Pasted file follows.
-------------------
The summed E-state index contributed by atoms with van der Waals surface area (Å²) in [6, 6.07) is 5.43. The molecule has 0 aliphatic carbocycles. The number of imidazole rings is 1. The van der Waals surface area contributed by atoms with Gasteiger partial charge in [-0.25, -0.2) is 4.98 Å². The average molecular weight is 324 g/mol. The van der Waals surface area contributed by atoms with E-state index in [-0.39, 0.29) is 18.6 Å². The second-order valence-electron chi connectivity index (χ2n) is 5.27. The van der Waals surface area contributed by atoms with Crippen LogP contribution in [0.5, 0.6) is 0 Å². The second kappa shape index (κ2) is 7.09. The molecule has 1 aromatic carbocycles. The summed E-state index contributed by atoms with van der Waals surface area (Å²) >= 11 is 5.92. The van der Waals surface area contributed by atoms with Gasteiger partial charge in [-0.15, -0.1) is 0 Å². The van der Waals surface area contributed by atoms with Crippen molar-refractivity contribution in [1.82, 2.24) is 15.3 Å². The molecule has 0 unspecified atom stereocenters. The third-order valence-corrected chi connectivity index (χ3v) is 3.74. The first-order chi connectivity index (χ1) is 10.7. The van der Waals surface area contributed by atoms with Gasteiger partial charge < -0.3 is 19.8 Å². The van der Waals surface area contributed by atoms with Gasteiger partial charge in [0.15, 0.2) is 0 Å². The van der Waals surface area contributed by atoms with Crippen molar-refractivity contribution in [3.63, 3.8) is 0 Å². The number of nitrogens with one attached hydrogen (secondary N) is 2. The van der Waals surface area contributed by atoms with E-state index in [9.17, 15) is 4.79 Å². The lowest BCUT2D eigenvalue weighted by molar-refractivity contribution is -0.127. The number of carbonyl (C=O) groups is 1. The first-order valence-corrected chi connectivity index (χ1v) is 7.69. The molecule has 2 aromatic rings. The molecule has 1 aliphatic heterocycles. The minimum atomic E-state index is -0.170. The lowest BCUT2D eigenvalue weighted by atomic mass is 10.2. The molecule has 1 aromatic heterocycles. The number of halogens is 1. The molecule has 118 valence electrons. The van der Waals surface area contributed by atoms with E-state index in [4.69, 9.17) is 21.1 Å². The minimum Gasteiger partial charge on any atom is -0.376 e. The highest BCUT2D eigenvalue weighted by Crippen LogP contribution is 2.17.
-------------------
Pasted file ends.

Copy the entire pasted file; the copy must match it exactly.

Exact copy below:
The summed E-state index contributed by atoms with van der Waals surface area (Å²) in [6, 6.07) is 5.43. The molecule has 0 aliphatic carbocycles. The number of imidazole rings is 1. The van der Waals surface area contributed by atoms with Gasteiger partial charge in [-0.25, -0.2) is 4.98 Å². The average molecular weight is 324 g/mol. The van der Waals surface area contributed by atoms with E-state index in [-0.39, 0.29) is 18.6 Å². The second-order valence-electron chi connectivity index (χ2n) is 5.27. The van der Waals surface area contributed by atoms with Crippen LogP contribution in [0.5, 0.6) is 0 Å². The second kappa shape index (κ2) is 7.09. The molecule has 1 aromatic carbocycles. The summed E-state index contributed by atoms with van der Waals surface area (Å²) >= 11 is 5.92. The van der Waals surface area contributed by atoms with Gasteiger partial charge in [-0.15, -0.1) is 0 Å². The van der Waals surface area contributed by atoms with Crippen molar-refractivity contribution in [1.82, 2.24) is 15.3 Å². The molecule has 0 unspecified atom stereocenters. The third-order valence-corrected chi connectivity index (χ3v) is 3.74. The first-order chi connectivity index (χ1) is 10.7. The van der Waals surface area contributed by atoms with Gasteiger partial charge < -0.3 is 19.8 Å². The van der Waals surface area contributed by atoms with Gasteiger partial charge in [0.15, 0.2) is 0 Å². The van der Waals surface area contributed by atoms with Crippen molar-refractivity contribution in [3.63, 3.8) is 0 Å². The number of nitrogens with one attached hydrogen (secondary N) is 2. The van der Waals surface area contributed by atoms with E-state index in [9.17, 15) is 4.79 Å². The lowest BCUT2D eigenvalue weighted by molar-refractivity contribution is -0.127. The number of carbonyl (C=O) groups is 1. The first-order valence-corrected chi connectivity index (χ1v) is 7.69. The molecule has 2 aromatic rings. The molecule has 1 aliphatic heterocycles. The minimum atomic E-state index is -0.170. The lowest BCUT2D eigenvalue weighted by atomic mass is 10.2. The molecule has 1 aromatic heterocycles. The number of halogens is 1. The molecule has 118 valence electrons. The van der Waals surface area contributed by atoms with E-state index in [4.69, 9.17) is 21.1 Å². The minimum Gasteiger partial charge on any atom is -0.376 e. The highest BCUT2D eigenvalue weighted by Crippen LogP contribution is 2.17.